Postmedia is no Bombardier when it comes to compensation: Godfrey
Postmedia Chief Executive Paul Godfrey is flatly rejecting any comparisons between his firm and Bombardier when it comes to executive compensation. In an interview on BNN Monday, he defended the $2.3 million worth of retention bonuses paid out to five executives in the wake of Postmedia’s restructuring, despite news three of those executives are leaving the company.
“There’s quite a big difference between Bombardier and Postmedia,” he said in reference to the furor that has erupted over executive pay packages at the plane and train maker.
Godfrey said the bonuses paid out at his firm were due to stipulations made by an investor in the company.
“They did that so the executives would stay on during this whole restructuring process. The executives did stay on through the restructuring process and developed the strategy going forward.”
Godfrey didn’t close the door on changes to his own compensation amid the cost-cutting efforts. Godfrey made $1.66 million in 2016, including a $900,000 retention bonus. Postmedia’s total compensation expenses fell 14.8 per cent in the first quarter.
Godfrey did not disclose the depth of further cuts, but the company had earlier targeted a 20 per cent reduction in staffing costs. Godfrey said the rounds of cost-cutting are not restricted to his firm.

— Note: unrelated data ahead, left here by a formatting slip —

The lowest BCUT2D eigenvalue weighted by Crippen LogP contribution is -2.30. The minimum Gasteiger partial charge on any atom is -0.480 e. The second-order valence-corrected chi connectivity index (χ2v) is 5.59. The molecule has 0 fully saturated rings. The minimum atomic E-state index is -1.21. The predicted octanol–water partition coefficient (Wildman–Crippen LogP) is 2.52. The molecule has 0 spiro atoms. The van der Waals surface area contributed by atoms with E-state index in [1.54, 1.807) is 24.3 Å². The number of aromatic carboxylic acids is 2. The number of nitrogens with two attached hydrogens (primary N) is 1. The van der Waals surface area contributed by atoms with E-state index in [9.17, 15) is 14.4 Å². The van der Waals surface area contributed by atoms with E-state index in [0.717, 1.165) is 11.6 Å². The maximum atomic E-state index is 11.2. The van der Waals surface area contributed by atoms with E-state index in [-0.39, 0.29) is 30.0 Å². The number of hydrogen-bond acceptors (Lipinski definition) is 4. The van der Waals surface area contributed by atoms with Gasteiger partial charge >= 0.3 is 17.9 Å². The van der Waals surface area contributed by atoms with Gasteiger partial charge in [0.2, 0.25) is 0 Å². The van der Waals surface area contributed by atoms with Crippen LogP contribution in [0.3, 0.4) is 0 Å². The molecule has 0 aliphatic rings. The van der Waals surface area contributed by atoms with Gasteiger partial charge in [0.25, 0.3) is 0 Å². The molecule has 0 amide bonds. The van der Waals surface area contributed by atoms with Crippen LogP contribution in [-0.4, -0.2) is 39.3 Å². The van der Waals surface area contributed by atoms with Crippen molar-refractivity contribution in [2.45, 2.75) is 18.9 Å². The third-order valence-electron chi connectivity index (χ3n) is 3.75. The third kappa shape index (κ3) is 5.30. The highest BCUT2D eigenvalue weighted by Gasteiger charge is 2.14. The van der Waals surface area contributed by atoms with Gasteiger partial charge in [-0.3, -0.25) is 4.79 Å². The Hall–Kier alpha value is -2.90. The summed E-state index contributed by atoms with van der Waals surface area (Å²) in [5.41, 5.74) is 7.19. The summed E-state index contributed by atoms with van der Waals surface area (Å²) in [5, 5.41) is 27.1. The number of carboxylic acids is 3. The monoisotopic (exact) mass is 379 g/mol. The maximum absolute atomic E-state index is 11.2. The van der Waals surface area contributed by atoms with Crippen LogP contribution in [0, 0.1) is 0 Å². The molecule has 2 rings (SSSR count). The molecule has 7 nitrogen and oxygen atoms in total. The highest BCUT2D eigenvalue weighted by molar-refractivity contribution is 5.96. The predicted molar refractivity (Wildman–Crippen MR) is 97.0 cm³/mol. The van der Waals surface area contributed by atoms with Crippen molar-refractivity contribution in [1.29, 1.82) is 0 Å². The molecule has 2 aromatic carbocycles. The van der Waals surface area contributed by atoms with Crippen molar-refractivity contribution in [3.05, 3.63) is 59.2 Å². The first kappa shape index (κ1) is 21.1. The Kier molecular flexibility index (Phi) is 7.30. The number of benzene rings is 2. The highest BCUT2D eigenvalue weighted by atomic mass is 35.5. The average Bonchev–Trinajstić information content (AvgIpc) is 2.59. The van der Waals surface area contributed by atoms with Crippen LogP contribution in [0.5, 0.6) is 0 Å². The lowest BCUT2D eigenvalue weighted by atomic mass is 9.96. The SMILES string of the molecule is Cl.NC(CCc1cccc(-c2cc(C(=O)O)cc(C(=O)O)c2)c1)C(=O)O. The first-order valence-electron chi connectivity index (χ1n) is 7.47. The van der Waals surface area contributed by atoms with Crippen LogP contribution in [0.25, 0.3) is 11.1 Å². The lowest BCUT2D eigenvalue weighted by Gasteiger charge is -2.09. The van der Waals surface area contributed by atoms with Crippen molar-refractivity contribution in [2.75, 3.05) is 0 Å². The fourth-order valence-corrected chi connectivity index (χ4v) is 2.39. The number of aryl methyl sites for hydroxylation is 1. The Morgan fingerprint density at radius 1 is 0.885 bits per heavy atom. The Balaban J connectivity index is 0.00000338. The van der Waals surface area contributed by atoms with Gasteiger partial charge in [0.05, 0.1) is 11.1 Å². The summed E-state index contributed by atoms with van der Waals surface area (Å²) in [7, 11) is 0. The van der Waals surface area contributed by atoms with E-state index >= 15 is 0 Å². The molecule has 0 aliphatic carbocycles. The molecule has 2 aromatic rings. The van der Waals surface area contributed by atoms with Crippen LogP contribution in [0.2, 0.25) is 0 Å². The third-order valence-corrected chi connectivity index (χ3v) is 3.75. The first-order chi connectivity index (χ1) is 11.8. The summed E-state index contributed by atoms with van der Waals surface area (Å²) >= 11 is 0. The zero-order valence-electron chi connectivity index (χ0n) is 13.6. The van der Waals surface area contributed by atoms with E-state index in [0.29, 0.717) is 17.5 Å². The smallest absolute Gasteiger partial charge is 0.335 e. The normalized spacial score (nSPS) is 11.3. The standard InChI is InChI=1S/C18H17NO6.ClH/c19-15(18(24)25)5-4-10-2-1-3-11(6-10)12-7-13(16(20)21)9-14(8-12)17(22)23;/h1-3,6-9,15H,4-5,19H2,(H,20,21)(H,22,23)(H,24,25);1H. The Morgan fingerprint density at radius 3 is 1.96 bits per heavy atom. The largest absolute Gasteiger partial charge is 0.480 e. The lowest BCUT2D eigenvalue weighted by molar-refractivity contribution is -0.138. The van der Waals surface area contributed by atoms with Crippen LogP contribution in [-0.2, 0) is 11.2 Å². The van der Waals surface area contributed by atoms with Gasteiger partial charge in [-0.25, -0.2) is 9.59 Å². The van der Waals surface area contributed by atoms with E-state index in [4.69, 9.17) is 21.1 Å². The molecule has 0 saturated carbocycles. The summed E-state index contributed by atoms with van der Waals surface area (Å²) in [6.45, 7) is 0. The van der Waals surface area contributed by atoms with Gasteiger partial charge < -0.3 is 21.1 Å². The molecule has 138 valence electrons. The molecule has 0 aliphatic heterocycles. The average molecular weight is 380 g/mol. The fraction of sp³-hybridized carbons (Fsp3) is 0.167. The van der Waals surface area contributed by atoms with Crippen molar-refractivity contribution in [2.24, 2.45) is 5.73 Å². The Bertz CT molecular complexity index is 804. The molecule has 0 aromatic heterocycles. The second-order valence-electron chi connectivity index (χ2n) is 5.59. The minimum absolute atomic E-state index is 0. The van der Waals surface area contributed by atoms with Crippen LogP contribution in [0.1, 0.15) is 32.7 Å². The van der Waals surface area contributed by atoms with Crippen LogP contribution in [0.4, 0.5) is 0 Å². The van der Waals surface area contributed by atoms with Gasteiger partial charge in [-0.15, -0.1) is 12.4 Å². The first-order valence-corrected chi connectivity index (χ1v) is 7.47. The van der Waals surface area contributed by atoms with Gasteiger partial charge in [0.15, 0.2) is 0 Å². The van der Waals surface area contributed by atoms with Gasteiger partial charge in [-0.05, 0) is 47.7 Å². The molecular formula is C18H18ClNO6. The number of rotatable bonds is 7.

“The fact is, this is an industry in distress,” he said. “The last thing we want to do is to do more cuts, but it may become a necessity based on what we see, and what every other newspaper in this country sees. Postmedia is not alone.”
Despite the continued cost-cuts, Godfrey disputed National Post Founder Conrad Black’s recent assertion that bond holders are “content to bleed [Postmedia] dry with the complicity of management.”
“That is not true at all. Mr. Black does not have this in the right frame of mind,” he said. “If it wasn’t for these people who had bonds [and] converted them to equity, there’d be no Postmedia today.”
Godfrey also noted the toll continued cost cuts are taking on workplace morale.
“When you’re in constant cutting mode, the morale is not good, here or anywhere else [in media],” he said “I’m not here to fool anybody saying morale is super, because morale isn’t super.”
“Morale’s not even good at the executive level.”
Correction: An earlier version of this story erroneously identified an unnamed Postmedia investor. BNN regrets the error.